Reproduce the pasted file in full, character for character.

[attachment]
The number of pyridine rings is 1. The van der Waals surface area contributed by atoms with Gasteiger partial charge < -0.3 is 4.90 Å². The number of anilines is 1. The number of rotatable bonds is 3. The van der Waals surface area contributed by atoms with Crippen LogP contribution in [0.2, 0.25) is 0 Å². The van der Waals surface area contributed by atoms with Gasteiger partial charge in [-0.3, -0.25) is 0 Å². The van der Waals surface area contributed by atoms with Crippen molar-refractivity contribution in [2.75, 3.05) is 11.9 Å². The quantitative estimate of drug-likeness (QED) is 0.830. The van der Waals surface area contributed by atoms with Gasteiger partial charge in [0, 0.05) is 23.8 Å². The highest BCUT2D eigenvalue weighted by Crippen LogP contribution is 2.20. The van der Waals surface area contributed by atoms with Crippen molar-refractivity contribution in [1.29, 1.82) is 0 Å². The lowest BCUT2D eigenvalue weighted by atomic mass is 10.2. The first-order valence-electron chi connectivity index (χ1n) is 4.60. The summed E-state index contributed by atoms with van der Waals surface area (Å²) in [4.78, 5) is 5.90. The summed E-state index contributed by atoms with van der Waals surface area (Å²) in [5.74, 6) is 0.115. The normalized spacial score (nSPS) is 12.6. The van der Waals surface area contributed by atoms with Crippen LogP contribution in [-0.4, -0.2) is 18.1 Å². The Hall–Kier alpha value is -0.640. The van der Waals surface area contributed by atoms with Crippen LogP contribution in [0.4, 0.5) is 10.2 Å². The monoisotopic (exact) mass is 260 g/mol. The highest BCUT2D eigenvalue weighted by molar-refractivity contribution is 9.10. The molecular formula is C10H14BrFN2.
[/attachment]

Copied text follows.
The number of pyridine rings is 1. The van der Waals surface area contributed by atoms with Gasteiger partial charge < -0.3 is 4.90 Å². The number of anilines is 1. The number of rotatable bonds is 3. The van der Waals surface area contributed by atoms with Crippen LogP contribution in [0.2, 0.25) is 0 Å². The van der Waals surface area contributed by atoms with Gasteiger partial charge in [-0.3, -0.25) is 0 Å². The van der Waals surface area contributed by atoms with Crippen molar-refractivity contribution in [2.75, 3.05) is 11.9 Å². The quantitative estimate of drug-likeness (QED) is 0.830. The van der Waals surface area contributed by atoms with Gasteiger partial charge in [0, 0.05) is 23.8 Å². The highest BCUT2D eigenvalue weighted by Crippen LogP contribution is 2.20. The van der Waals surface area contributed by atoms with Crippen molar-refractivity contribution in [1.29, 1.82) is 0 Å². The lowest BCUT2D eigenvalue weighted by atomic mass is 10.2. The first-order valence-electron chi connectivity index (χ1n) is 4.60. The summed E-state index contributed by atoms with van der Waals surface area (Å²) in [4.78, 5) is 5.90. The summed E-state index contributed by atoms with van der Waals surface area (Å²) in [5.74, 6) is 0.115. The normalized spacial score (nSPS) is 12.6. The van der Waals surface area contributed by atoms with Crippen LogP contribution in [-0.4, -0.2) is 18.1 Å². The Hall–Kier alpha value is -0.640. The van der Waals surface area contributed by atoms with Crippen LogP contribution in [0.4, 0.5) is 10.2 Å². The monoisotopic (exact) mass is 260 g/mol. The highest BCUT2D eigenvalue weighted by molar-refractivity contribution is 9.10. The molecular formula is C10H14BrFN2.